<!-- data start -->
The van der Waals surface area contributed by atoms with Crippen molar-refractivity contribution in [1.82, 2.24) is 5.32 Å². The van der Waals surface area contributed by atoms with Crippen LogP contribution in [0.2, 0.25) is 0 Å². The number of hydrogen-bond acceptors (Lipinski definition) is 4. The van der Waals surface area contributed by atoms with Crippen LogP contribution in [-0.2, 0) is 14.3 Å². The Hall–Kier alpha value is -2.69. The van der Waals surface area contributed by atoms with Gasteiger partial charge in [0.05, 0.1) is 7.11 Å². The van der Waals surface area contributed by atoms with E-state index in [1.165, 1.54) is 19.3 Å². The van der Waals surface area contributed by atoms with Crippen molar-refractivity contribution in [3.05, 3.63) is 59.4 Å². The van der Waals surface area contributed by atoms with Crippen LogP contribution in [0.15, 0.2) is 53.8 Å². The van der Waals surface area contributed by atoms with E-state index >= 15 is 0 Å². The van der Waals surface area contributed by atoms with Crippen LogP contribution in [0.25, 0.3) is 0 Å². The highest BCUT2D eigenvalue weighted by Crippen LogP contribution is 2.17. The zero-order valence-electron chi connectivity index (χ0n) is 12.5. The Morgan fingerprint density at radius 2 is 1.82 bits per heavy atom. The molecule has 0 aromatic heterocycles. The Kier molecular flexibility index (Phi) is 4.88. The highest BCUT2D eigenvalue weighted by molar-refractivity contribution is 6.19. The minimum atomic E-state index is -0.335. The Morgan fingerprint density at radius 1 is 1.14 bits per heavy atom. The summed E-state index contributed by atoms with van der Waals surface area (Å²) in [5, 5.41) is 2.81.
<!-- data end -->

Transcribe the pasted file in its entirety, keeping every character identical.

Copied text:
The van der Waals surface area contributed by atoms with Crippen molar-refractivity contribution in [1.82, 2.24) is 5.32 Å². The van der Waals surface area contributed by atoms with Crippen LogP contribution in [0.2, 0.25) is 0 Å². The number of hydrogen-bond acceptors (Lipinski definition) is 4. The van der Waals surface area contributed by atoms with Crippen LogP contribution in [-0.2, 0) is 14.3 Å². The Hall–Kier alpha value is -2.69. The van der Waals surface area contributed by atoms with Gasteiger partial charge in [0.05, 0.1) is 7.11 Å². The van der Waals surface area contributed by atoms with E-state index in [1.165, 1.54) is 19.3 Å². The van der Waals surface area contributed by atoms with Crippen molar-refractivity contribution in [3.05, 3.63) is 59.4 Å². The van der Waals surface area contributed by atoms with Crippen LogP contribution in [0.15, 0.2) is 53.8 Å². The van der Waals surface area contributed by atoms with E-state index >= 15 is 0 Å². The van der Waals surface area contributed by atoms with Crippen LogP contribution in [0.25, 0.3) is 0 Å². The highest BCUT2D eigenvalue weighted by Crippen LogP contribution is 2.17. The zero-order valence-electron chi connectivity index (χ0n) is 12.5. The Morgan fingerprint density at radius 2 is 1.82 bits per heavy atom. The molecule has 0 aromatic heterocycles. The Kier molecular flexibility index (Phi) is 4.88. The highest BCUT2D eigenvalue weighted by molar-refractivity contribution is 6.19. The minimum atomic E-state index is -0.335. The Morgan fingerprint density at radius 1 is 1.14 bits per heavy atom. The summed E-state index contributed by atoms with van der Waals surface area (Å²) in [5, 5.41) is 2.81.